Thousands Across U.S. Mobilize Against Wage Theft

This is an opportunity to speak about an extreme case of wage theft that happened at one of the food concessions at the New York State Fair this year.

Actions, Protests, Vigils in 30+ Cities to Stand Up for Unpaid Workers

On a telephone press conference on November 17 at 11 a.m. EST, faith leaders and workers rights advocates will kick off the November 18 National Day of Action Against Wage Theft, as thousands of people in more than 30 cities across the country mobilize to stand up for workers whose employers deny them wages they’ve rightfully earned.

More than 30 national organizations and thousands of workers and faith leaders affiliated with Interfaith Worker Justice will participate in actions on Thursday, November 18 in Albany, New York; Austin, Texas; Bangor, Maine; Boston; Chicago; Cincinnati; Denver; Detroit; El Paso, Texas; Fayetteville, Arkansas; Grand Rapids, Michigan; Houston; Kalamazoo, Michigan; Los Angeles; Madison, Wisconsin; Memphis; Miami; Minneapolis; Nashville, Tennessee; New Orleans; New York City; Lakewood, New Jersey; Philadelphia; San Francisco; Santa Fe, New Mexico; Seattle; South Bend, Indiana; Syracuse, New York; Tucson, Arizona; Washington, DC; and other cities.

WHAT: Telephone press conference launching the National Day of Action Against Wage Theft


Kim Bobo, Executive Director of Interfaith Worker Justice and Author of Wage Theft in America: Why Millions of Working Americans Are Not Getting Paid—And What We Can Do About It

• Rabbi Renée Bauer, Director of the Interfaith Coalition for Worker Justice of South Central Wisconsin

• Rebecca Fuentes, Director of the Workers’ Center of Central New York

• Rev. Daniel Klawitter, Chairperson, Interfaith Committee for Worker Justice of Colorado

WHEN: Wednesday, November 17, 11 a.m. EST

CALL-IN INFO: 888-674-0222, Call ID: Wage Theft

RSVP: Please RSVP to Kristin Williams at Faith in Public Life to reserve your place on the call (, 202.459.8625).

On Wednesday’s press call, Rebecca Fuentes from Syracuse will discuss how their local worker center is fighting for workers so badly abused by their employer that they were impoverished to the point of malnutrition. Leaders from Wisconsin and Colorado will share more about their local actions, including a rally outside a local District Attorney’s office to demand the prosecution of wage theft cases and a public event with testimonies about wage theft from day laborers, attorneys, and the Department of Labor.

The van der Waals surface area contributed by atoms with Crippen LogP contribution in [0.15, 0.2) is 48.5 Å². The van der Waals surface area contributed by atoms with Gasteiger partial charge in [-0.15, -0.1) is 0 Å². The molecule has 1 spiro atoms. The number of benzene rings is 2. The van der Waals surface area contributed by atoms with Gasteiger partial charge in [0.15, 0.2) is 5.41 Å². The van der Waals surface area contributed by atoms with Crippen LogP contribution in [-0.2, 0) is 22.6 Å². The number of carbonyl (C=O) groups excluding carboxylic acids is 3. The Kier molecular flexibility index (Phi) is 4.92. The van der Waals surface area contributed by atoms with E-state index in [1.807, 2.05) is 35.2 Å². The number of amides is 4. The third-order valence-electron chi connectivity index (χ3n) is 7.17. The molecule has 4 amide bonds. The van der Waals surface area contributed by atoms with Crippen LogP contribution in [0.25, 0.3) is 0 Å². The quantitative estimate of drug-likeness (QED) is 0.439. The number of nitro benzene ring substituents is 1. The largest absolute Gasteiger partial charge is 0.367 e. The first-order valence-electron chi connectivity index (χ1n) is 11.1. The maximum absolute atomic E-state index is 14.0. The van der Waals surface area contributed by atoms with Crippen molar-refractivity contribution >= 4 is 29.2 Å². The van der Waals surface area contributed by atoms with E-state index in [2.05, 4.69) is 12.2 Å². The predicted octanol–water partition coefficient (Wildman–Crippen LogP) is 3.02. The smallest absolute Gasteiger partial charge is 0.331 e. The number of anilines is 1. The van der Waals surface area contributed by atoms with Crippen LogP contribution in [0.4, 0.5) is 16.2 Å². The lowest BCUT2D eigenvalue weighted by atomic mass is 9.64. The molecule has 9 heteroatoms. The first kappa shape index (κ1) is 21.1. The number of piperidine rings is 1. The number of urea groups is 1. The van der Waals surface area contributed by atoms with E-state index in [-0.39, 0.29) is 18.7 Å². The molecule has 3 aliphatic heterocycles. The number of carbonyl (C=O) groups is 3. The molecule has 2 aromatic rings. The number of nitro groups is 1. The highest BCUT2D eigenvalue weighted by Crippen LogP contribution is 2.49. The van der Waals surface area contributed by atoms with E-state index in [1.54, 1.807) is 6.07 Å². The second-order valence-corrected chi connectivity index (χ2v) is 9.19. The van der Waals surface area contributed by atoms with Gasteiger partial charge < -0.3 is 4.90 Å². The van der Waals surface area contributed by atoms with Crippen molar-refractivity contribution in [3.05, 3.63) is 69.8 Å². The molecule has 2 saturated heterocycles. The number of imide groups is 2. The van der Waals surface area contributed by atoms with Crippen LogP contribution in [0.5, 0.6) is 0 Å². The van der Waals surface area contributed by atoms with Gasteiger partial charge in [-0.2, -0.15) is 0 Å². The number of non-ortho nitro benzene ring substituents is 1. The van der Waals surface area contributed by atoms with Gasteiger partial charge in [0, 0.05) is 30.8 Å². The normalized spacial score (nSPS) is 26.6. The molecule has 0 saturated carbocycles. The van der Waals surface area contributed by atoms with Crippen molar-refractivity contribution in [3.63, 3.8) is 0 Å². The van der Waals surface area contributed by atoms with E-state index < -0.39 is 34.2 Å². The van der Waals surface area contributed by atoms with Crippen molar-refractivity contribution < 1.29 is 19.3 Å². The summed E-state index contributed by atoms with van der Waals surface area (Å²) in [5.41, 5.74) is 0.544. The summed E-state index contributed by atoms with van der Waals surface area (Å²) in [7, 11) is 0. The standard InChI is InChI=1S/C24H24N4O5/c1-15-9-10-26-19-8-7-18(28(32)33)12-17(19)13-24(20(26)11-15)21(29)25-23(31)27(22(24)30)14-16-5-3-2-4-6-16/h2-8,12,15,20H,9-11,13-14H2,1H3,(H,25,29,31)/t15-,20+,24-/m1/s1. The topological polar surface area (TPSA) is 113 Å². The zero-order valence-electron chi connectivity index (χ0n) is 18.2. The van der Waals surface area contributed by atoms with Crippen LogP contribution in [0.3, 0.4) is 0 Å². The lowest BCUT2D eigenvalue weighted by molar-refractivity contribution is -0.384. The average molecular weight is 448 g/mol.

Events on the National Day of Action Against Wage Theft will include protests at businesses guilty of wage theft to demand back wages for workers and events at which political leaders, workers, faith leaders, community groups, and labor unions will present new initiatives to end wage theft.

In Houston, a worker center will release a local report on wage theft and will send a “Justice Bus” around the city to call attention to local businesses that steal their workers’ wages. Other innovative local events include a text messaging campaign, a “Worst Employers” Awards ceremony, “Know Your Rights” workshops for workers, a jazz funeral for lost wages and a Thanksgiving-themed auction and a dramatization against wage theft in Memphis.

One focus of the National Day of Action will be the need to strengthen the enforcement of wage and hour laws, support community wage theft prevention programs, and prevent the misclassification of workers as independent contractors. State laws to stop wage theft have already passed in Illinois, Maryland, Massachusetts, and New Mexico, and a first-ever county ordinance was passed in Miami-Dade County.

“As the crisis for working families in the economy has deepened, so too has the crisis of wage theft,” said Interfaith Worker Justice Executive Director Kim Bobo, author of Wage Theft in America: Why Millions of Working Americans Are Not Getting Paid-And What We Can Do About It. “The National Day of Action Against Wage Theft Day will engage religious leaders, low-wage workers, community organizations, unions and allies in setting forth principles of justice and fairness, especially in rough economic times.”